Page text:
Baboons back in paintball gun cross hairs

Paintball guns are back on the table as a baboon deterrent, but with strict rules governing their use.

A threefold increase in baboon raiding, three baboon deaths, a shift in baboon-ranging areas into urban space and two attacks on baboon rangers have prompted a new trial of paintball guns.

These incidents were recorded from Friday May 14 to Monday, May 31. Over this time, the raiding of houses – while people were inside – increased by 178% from 14 to 39 known incidents.

The Cape of Good Hope SPCA, Cape Nature and the City of Cape Town have all agreed on using paintball guns, but with revised rules. Their use will be reconsidered after a six-month trial period.

NCC Environmental Services, the City’s baboon management contractor, will check baboon rangers can use the paintball guns in line with the new rules, which are on the City’s website, while CapeNature and the Cape of Good Hope SPCA will monitor their use.

This change of heart was announced on Friday June 25 in a joint statement from the City, Cape Nature and the SPCA.

Of the three baboons killed, two died from pellet-gun wounds, and one due to a suspected dog attack in the urban area

Raiding of bins and homes increased by 310% from 29 incidents to 119, and, in Simon’s Town, two troops of about 70 baboons are seen almost daily in town.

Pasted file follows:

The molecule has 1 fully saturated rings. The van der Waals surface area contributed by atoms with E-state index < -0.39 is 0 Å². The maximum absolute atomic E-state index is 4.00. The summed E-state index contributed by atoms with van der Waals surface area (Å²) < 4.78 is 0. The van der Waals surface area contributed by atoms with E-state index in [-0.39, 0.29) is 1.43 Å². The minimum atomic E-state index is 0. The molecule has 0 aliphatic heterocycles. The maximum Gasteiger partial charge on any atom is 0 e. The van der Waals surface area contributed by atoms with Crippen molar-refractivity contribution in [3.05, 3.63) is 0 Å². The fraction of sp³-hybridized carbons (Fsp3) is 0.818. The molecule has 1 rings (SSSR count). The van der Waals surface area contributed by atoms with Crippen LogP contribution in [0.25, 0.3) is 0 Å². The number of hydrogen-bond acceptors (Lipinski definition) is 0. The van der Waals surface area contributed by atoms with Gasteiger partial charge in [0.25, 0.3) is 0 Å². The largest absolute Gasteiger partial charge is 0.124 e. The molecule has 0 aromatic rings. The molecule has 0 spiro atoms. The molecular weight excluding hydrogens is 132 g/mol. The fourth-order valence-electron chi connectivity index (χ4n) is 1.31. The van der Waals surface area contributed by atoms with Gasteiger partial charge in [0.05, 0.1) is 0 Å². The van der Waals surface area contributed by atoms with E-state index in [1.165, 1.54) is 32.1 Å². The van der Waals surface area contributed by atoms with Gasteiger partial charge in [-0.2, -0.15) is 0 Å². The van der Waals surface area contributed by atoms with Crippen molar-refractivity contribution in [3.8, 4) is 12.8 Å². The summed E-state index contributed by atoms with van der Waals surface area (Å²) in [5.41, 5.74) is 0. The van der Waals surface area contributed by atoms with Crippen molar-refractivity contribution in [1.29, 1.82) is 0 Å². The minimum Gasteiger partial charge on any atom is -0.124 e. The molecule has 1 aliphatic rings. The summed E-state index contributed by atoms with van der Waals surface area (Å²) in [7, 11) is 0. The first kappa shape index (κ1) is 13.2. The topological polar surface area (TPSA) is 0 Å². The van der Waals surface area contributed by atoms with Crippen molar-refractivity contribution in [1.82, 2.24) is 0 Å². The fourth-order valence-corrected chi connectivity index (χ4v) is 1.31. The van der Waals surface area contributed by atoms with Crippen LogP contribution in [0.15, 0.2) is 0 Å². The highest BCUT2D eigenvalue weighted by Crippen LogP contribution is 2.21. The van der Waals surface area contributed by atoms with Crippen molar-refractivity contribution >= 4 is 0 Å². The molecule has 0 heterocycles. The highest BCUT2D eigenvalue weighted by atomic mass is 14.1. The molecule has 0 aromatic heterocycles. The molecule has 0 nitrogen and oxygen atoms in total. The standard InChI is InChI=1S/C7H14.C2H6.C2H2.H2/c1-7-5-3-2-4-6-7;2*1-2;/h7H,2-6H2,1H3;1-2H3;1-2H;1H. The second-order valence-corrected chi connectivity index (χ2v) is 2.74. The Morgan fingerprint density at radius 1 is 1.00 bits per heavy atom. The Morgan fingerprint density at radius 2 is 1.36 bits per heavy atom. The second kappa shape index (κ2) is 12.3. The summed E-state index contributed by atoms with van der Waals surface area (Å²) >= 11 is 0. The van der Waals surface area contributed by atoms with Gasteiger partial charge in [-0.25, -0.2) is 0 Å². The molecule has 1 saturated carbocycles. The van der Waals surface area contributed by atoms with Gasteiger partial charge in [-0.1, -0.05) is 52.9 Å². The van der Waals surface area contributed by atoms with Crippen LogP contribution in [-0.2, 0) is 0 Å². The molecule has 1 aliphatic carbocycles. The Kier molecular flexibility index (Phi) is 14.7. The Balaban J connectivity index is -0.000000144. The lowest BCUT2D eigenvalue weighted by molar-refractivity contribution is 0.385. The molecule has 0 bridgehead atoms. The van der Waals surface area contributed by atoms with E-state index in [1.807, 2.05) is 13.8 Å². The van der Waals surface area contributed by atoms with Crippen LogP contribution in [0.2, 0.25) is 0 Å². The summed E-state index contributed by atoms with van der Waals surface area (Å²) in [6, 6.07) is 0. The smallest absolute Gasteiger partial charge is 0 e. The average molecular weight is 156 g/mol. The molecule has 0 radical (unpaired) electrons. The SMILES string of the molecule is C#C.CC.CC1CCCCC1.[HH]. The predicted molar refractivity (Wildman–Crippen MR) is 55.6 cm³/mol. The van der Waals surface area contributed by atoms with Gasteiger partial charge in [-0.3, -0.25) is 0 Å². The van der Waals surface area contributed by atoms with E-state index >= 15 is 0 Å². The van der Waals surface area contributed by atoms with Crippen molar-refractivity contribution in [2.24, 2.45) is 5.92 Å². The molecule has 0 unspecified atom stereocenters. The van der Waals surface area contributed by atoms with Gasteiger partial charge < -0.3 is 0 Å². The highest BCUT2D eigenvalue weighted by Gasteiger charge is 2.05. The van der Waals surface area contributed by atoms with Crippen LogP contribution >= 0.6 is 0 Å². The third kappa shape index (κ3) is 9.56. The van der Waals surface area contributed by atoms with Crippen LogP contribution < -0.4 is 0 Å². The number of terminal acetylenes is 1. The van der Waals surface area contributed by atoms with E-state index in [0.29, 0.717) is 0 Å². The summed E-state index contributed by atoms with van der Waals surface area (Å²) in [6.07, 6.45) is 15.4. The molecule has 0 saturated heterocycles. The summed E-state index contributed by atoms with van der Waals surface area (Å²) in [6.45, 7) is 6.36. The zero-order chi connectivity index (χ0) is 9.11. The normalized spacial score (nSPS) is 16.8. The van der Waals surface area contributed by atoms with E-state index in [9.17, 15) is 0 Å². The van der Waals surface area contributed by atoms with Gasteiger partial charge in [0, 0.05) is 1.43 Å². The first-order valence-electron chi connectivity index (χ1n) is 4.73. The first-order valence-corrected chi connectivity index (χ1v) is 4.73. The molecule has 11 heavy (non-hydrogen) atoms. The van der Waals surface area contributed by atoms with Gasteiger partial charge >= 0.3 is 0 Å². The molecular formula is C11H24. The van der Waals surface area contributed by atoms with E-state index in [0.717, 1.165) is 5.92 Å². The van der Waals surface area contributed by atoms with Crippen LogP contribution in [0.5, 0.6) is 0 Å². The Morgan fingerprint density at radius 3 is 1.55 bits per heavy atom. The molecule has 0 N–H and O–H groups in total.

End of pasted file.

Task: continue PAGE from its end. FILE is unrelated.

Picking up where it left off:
There were two incidents where a male baboon from the Slangkop troop attacked baboon rangers in the Kommetjie area.

After the most recent attack, the ranger had to be taken to hospital for a tetanus shot.

According to the statement, the paintball guns will be used while baboon-management guidelines are reviewed.

The rules for using the paintball guns were revised by the Western Cape Department of Environmental Affairs and Development Planning, CapeNature, the Cape of Good Hope SPCA, UCT researchers, field specialists, and the City after it was agreed there was growing risk to baboons and residents alike the longer the primates were allowed to enter urban areas on the edge of their habitat.

During the six-month trial period, CapeNature, and not the City, will make any decisions on relocations or euthanasia.

However, the City warned it could take months to see a change in baboon troops’ behaviour.

Residents and business owners should manage waste responsibly, store bins where baboons could not get to them and, where possible, enclose vegetable gardens, the City said, adding that it would issue new-design, lockable bins to areas near baboon troops from Friday October 1.

Dr Ernst Baard, CapeNature’s executive director of conservation operations, said special permission was needed from CapeNature to use paintball guns for baboon management.

“Accordingly, the inhumane use of paintball markers needs to be investigated under the Animal Protection Act and a decision taken what procedures would need to be followed,” he said.

Should paintball guns be used without special permission, he said, CapeNature would investigate under the Nature Conservation Ordinance. If the inhumane use of paintball guns was suspected, the SPCA would investigate under the Animal Protection Act.

Jaco Pieterse, chief inspector of the SPCA, said that while they could not prohibit the use of paintball guns to deter baboons, it was an offence under the Animal Protection Act to use them in a way that caused any animal unnecessary suffering.

The SPCA had made sure conditions for the humane use of paintball guns were clear in the revised rules for their use, he said.